During the last couple of days in Douki I couldn’t help but think about “Kiss of the Spider Woman” and wondered if the Douki clan was trying to poison me. (“No, I insist. You have the bigger bowl of beans.”) And ironically in the Fula Hut library was a copy of Jon Krakauer’s “Into The Wild.” No one knows exactly why Chris McCandless died but Krakauer makes a strong case that he ingested a poisonous potato seed, a poison which blocks the body’s ability to derive energy from ingested food. The more you eat the stronger the effect and you starve to death. My attempts to resist the Douki clan’s efforts to force feed me took on a whole new light after reading the book.
I left early in the morning from Douki. The brothers were there before the “zip” of the tent zipper had faded away and instead of making coffee as I’d planned I simply broke camp and loaded up the bike. That my efforts to communicate had failed was apparent in the grim faces of the brothers. They took the speed of my departure as another signal that I was angry and stood by sadly, hoping that a miracle would occur and the porto would suddenly be happy.
When the bike was loaded I said goodbye to their lovely 75 year old mother (I suspect she was the one trying to poison me that harmless, kind demeanour could be an act) and pushed my bike along the red stone path to the gate. The brother almost refused to shake my hand. He was ashamed that his efforts to make me happy had failed. Like the horse in “Animal Farm” he felt the fault was in him and resolved from now on to “work harder.”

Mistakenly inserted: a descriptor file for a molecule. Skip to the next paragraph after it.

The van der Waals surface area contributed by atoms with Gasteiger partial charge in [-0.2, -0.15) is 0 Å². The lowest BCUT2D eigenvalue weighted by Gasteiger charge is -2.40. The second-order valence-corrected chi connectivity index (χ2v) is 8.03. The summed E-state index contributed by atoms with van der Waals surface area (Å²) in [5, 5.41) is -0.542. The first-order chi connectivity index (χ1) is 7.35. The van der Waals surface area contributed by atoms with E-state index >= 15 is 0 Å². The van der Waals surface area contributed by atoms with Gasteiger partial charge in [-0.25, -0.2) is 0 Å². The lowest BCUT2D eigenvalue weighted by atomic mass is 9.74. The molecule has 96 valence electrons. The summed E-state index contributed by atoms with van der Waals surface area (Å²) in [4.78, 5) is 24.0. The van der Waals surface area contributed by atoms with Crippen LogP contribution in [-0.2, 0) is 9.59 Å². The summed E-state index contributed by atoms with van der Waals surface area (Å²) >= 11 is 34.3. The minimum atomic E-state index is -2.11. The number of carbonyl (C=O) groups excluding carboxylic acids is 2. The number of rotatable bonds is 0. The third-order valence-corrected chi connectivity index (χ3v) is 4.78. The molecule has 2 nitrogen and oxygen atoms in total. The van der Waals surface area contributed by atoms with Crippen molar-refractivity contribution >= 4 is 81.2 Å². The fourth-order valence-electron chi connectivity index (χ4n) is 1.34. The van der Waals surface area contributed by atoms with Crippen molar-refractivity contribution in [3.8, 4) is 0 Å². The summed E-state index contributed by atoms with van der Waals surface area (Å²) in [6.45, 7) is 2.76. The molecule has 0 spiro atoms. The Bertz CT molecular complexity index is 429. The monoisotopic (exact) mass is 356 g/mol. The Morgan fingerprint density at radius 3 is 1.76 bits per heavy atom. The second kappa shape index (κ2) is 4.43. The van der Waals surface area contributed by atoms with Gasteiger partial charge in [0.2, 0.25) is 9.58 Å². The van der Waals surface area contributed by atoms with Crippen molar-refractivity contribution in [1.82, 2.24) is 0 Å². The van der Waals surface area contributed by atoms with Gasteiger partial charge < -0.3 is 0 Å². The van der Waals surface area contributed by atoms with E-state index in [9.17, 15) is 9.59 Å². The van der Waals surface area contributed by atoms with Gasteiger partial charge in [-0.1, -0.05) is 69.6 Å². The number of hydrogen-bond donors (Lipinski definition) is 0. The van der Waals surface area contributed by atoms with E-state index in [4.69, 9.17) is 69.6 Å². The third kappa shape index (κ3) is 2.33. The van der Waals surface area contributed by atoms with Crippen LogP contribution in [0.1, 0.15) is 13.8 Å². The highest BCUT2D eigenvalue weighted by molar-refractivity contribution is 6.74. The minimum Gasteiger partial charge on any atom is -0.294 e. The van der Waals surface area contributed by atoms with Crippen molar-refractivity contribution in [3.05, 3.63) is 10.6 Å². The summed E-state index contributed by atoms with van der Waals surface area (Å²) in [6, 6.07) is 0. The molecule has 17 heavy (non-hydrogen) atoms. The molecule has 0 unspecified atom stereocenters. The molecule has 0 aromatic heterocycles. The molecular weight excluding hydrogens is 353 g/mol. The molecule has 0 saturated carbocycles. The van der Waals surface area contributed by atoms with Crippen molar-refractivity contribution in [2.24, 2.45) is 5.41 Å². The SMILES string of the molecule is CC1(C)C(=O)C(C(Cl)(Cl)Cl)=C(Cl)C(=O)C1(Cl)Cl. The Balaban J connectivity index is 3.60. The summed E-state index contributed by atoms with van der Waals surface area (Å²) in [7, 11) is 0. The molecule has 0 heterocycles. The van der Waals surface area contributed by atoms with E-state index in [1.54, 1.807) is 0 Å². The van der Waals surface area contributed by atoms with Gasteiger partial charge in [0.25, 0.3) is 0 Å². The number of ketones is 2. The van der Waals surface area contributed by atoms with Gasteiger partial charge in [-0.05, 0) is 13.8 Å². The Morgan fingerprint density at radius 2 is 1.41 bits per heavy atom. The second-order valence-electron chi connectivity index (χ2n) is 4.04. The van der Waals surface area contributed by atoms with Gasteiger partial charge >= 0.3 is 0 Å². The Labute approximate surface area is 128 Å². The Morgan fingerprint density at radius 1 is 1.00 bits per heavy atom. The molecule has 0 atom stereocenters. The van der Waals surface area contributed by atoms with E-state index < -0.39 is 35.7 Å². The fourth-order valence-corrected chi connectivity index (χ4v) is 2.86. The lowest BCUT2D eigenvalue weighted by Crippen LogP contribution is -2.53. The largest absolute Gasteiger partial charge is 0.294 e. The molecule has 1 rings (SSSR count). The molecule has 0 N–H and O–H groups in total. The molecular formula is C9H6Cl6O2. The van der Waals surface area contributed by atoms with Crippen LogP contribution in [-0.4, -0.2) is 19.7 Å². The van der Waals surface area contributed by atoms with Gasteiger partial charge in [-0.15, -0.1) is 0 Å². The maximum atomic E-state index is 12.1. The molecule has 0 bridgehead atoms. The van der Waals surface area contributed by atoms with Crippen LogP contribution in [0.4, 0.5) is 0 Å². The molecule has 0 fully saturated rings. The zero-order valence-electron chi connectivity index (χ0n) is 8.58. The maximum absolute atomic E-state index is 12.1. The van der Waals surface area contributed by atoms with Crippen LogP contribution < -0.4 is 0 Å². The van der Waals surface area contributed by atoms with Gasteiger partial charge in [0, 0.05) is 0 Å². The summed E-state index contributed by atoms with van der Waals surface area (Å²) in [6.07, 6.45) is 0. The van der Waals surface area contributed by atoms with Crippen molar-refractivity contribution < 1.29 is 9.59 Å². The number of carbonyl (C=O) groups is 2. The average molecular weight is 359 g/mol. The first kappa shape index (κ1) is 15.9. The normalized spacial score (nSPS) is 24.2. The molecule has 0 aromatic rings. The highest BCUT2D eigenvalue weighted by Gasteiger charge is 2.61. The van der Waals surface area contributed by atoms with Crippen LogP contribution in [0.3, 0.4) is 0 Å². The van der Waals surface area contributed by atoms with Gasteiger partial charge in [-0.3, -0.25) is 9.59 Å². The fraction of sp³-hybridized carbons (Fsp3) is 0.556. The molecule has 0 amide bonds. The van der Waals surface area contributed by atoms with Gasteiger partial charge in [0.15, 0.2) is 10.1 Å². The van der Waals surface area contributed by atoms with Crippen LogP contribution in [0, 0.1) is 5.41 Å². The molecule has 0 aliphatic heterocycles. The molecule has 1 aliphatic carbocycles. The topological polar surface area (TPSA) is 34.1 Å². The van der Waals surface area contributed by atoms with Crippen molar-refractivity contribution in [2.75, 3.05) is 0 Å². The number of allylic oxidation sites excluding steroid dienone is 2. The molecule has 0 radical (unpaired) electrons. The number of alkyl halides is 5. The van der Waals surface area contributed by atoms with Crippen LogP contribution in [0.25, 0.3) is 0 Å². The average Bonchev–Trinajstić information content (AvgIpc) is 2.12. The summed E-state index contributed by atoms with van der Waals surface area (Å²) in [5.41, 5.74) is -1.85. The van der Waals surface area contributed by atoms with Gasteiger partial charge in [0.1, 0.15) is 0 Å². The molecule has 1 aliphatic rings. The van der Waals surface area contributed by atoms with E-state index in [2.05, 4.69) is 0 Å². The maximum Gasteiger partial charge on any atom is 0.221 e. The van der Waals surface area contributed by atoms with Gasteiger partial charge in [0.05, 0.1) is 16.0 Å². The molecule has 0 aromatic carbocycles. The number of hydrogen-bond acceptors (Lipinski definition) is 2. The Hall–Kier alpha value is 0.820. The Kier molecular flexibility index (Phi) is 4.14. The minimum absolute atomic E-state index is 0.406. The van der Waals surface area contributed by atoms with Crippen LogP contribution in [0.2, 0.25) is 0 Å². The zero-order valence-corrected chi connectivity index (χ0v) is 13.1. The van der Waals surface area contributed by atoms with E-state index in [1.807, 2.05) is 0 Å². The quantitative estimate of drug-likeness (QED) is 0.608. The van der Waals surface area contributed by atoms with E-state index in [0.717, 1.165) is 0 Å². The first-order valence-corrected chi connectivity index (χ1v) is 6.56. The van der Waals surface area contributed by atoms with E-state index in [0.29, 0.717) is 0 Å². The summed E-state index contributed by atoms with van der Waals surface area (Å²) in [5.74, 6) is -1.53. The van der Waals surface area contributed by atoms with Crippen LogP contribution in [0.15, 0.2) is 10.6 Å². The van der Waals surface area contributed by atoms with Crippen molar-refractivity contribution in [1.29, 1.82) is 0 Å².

The Mastermind shook my left hand with his, a Guinean custom that meant we would surely meet again. I think his concerns were more practical than his brother’s. He wanted me to recommend the Douki experience to other wandering portos and was worried I wouldn’t, that I might say bad things. I had tried the night before when I settled my bill to tell him that Douki had certainly been the highlight of my visit to Guinea and would likely remain so but I don’t think he believed me.
At the gate I was amused to see the “two women from the embassy” walking towards a waiting 4X4 (with driver). Where they had been all this time I had no idea. I’d seen them only once before, also walking from my Fula Hut to the gate where the same 4X4 was waiting for them. Where they’d been all day and to what bucolic delights they were now heading I don’t know. But I did know they hadn’t bothered to come over to say hello even though I had been in plain view at my tent only fifty feet away from the Fula Hut. My face brightened at the thought of touching base with them and talking about the Fula Hut for a minute or two but after a glance in my direction they climbed into their 4X4 and shut the doors. By this point I was just a few feet away and thought they would roll down the window to say hi. I stopped my bike in preparation but without a word they drove off.